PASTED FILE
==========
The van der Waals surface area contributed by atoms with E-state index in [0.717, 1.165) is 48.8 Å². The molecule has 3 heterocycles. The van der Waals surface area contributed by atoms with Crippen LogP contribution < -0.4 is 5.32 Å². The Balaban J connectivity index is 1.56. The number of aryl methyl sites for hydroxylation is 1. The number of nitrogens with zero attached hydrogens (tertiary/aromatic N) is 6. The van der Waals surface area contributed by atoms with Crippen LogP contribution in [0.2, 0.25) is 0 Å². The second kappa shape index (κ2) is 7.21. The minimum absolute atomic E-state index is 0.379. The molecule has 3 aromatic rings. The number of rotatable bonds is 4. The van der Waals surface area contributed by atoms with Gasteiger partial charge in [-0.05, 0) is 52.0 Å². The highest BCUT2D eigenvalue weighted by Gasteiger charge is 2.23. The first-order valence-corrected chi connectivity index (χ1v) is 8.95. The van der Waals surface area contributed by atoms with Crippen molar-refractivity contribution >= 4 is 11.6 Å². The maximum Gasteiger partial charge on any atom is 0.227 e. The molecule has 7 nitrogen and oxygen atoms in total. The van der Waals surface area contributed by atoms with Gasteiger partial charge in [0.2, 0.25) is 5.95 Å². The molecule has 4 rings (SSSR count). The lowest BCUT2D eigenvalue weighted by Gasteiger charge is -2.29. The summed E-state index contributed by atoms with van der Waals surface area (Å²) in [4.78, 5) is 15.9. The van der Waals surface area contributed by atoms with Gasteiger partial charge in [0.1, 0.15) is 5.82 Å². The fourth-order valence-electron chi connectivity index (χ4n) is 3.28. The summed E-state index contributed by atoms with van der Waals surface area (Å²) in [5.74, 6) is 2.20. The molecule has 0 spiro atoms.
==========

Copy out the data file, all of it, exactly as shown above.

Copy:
The van der Waals surface area contributed by atoms with E-state index in [0.717, 1.165) is 48.8 Å². The molecule has 3 heterocycles. The van der Waals surface area contributed by atoms with Crippen LogP contribution < -0.4 is 5.32 Å². The Balaban J connectivity index is 1.56. The number of aryl methyl sites for hydroxylation is 1. The number of nitrogens with zero attached hydrogens (tertiary/aromatic N) is 6. The van der Waals surface area contributed by atoms with Crippen LogP contribution in [0.2, 0.25) is 0 Å². The second kappa shape index (κ2) is 7.21. The minimum absolute atomic E-state index is 0.379. The molecule has 3 aromatic rings. The number of rotatable bonds is 4. The van der Waals surface area contributed by atoms with Gasteiger partial charge in [-0.05, 0) is 52.0 Å². The highest BCUT2D eigenvalue weighted by Gasteiger charge is 2.23. The first-order valence-corrected chi connectivity index (χ1v) is 8.95. The van der Waals surface area contributed by atoms with Crippen molar-refractivity contribution >= 4 is 11.6 Å². The maximum Gasteiger partial charge on any atom is 0.227 e. The molecule has 7 nitrogen and oxygen atoms in total. The van der Waals surface area contributed by atoms with Gasteiger partial charge in [0.2, 0.25) is 5.95 Å². The molecule has 4 rings (SSSR count). The lowest BCUT2D eigenvalue weighted by Gasteiger charge is -2.29. The summed E-state index contributed by atoms with van der Waals surface area (Å²) in [4.78, 5) is 15.9. The van der Waals surface area contributed by atoms with Gasteiger partial charge in [0.1, 0.15) is 5.82 Å². The fourth-order valence-electron chi connectivity index (χ4n) is 3.28. The summed E-state index contributed by atoms with van der Waals surface area (Å²) in [5.74, 6) is 2.20. The molecule has 0 spiro atoms.